|Six in ten adolescent boys in Ethiopia are thin, a multilevel analysis of Ethiopian Demographic and Health Survey (2016)|
||Melkamu Aderajew Zemene, Edgeit Abebe Zewde and Nahom Worku Teshager
||Nutrire, Volume 47, issue 13; DOI:https://doi.org/10.1186/s41110-022-00164-w
Adolescence is a distinct period in human life by which a child matures to adulthood. Despite the high prevalence, adolescent undernutrition in low and middle countries lacks the attention it deserves. Undernutrition among adolescent boys in developing countries is overlooked. Therefore, this study aimed to assess the magnitude and associated factors of thinness among adolescent boys in Ethiopia.
A secondary data analysis was conducted from Ethiopian Demographic and Health Survey (EDHS 2016). Descriptive analysis to assess the prevalence and multilevel logistic regression analysis was computed to identify the factors associated with thinness among adolescent boys. The intra-class correlation coefficient (ICC) and likelihood ratio (LR) test were used to assess the presence of the clustering effect, and deviance was used for model comparison. Statistical significance with 95% CI was declared at p-value?0.05, and the analysis was carried out on weighted data. Multicollinearity was checked using the variance inflation factor.
A total weighted sample of 2784 adolescent boys were included for this study. The magnitude of thinness among adolescent boys was found to be 58.5% (95% CI; 56.6, 60.3). Age of the adolescent (AOR?=?0.61; 95% CI: 0.53, 0.67), age of head of the household (AOR?=?0.98; 95% CI: 0.96, 0.99), had no education (AOR?=?1.94; 95% CI: 1.32, 3.81), and had primary education (AOR?=?1.55; 95% CI: 1.26, 2.25) were significant associated factors with thinness at individual level, whereas being from rural residence (AOR?=?1.84; 95% CI: 1.12, 3.00), Tigray (AOR?=?3.02; 95% CI: 1.63, 5.60), Afar (AOR?=?2.26; 95% CI: 1.05, 4.88)), Amhara (AOR?=?1.92; 95% CI: 1.02, 3.61), and Somali (AOR?=?3.34; 95% CI: 1.62, 6.86) region had higher odds of thinness at community level.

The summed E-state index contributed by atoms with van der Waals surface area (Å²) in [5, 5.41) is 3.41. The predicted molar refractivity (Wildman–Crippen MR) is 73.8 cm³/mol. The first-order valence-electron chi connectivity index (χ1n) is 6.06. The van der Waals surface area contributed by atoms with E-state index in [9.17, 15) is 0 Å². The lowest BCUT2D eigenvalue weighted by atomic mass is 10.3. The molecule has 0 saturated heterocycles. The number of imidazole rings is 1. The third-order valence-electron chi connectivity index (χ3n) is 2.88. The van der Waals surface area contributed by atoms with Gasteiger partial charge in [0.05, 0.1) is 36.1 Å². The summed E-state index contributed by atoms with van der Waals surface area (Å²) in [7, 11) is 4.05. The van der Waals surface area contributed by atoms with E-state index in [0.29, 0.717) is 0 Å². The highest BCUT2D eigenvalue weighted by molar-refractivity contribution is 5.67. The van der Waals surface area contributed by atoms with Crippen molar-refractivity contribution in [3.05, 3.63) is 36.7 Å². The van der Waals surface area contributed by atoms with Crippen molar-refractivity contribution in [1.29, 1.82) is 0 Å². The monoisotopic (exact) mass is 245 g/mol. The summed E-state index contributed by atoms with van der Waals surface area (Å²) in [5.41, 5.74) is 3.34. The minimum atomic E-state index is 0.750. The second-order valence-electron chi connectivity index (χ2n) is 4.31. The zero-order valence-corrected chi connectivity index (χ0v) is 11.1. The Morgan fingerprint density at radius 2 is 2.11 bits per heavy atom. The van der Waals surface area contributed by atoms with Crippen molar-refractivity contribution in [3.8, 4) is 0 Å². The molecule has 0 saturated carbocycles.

Six in ten adolescent boys were found to be thin. Age of the adolescent, age of head of the household, educational status, place of residence, and region were statistically significant factors of thinness. Therefore, nutritional intervention programs in Ethiopia should give emphasis to adolescent boys based on the identified factors. Besides, regions identified with higher odds of thinness should be prioritized for nutritional interventions.